Having Eriksen instead of Fred is also the total opposite of Ole because Eriksen can pass a ball and Fred cannot. Incredibly simple yet massive changes that can seismically shift games in our favour. If we can build and upgrade on this team as it stands and not let injuries/the odd bad spanking derail us, then we will be heading to the footballing promise land.
Mike, Manchester

 

…I see a groundswell of opinion forming, both from some United fans as well as those of other clubs, around how Ten Hag has come around to becoming Ole Mark II because this United side can only play counter-attacking football. When you’re ahead in a game, you’re perfectly within your rights to play counter-attacking. And yes, this team has the speed and the muscle memory to play excellent counter attacking football. So more power to them.

But United’s first goal against Arsenal with the scores level which came after an 18 pass move that spliced through the Arsenal team from front to back, United’s first goal against Liverpool, or the goals against Leicester or Southampton – none of these were counter attacking goals. TBH, I’m fine with people believing that United can only score counter attacking goals.

Also, with six games gone, the disastrous opening two games, are at least nuanced by the recognition that Brighton and Brentford appear to be (at this stage at least) the best of the rest, the only two teams that are rubbing shoulders with the top 6. Still no excuse for those performances, but we were well beaten by two very good teams.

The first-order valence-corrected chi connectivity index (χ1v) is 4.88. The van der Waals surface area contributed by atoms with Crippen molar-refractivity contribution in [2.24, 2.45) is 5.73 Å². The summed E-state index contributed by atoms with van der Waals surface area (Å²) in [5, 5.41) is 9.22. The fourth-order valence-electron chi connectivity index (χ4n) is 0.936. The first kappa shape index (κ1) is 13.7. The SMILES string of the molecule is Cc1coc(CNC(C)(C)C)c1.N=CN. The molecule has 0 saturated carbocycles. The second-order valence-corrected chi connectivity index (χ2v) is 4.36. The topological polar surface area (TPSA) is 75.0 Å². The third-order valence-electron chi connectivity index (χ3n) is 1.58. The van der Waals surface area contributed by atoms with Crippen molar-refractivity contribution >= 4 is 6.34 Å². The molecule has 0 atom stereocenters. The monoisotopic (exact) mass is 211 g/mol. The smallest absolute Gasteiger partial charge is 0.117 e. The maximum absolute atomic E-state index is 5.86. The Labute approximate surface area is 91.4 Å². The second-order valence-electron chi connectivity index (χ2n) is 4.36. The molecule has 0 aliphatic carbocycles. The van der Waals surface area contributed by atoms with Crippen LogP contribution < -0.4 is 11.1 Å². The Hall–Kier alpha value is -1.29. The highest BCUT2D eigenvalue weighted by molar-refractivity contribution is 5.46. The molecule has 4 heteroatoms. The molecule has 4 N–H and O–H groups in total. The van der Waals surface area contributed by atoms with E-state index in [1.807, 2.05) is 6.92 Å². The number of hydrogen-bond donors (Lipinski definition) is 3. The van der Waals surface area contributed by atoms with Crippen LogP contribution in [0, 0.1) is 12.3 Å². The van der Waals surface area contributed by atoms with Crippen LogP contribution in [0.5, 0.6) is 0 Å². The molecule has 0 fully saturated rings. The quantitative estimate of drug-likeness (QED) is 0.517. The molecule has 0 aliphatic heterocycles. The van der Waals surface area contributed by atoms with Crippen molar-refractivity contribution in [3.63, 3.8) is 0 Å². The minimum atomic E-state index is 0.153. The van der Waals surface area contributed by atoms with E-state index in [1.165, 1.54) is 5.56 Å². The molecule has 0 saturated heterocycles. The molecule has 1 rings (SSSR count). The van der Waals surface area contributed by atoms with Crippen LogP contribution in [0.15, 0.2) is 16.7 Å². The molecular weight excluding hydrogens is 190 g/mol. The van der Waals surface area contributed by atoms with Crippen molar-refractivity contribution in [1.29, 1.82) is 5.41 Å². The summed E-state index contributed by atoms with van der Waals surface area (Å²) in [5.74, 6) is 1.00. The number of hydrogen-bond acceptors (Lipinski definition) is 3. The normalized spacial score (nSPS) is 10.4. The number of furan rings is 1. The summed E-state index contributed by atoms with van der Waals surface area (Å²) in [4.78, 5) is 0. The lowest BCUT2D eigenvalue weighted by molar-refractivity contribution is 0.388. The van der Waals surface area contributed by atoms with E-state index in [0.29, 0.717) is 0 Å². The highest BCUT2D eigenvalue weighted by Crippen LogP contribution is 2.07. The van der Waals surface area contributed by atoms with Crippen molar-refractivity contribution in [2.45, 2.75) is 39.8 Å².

Ved Sen, MUFC

 

Forget Pogba/Fraugba
Daniel, the urge to continue the argument on Fraugba looks extremely tempting. But i think it’s rather pointless as it’ll drag on unnecessarily. He’s long gone, alright. Besides, there’s a brighter sunrise (in Eriksen). ETH got lucky having one less Attention seeker on board when he arrived ( Hope the other one leaves Soon). So giving Fraugba the attention he so much craves, should not just be i think.
I lay down my Arms Daniel, let just continue to support our dearest MAN UTD and not let a divisive figure ruin this winning euphoric mood we’re currently on.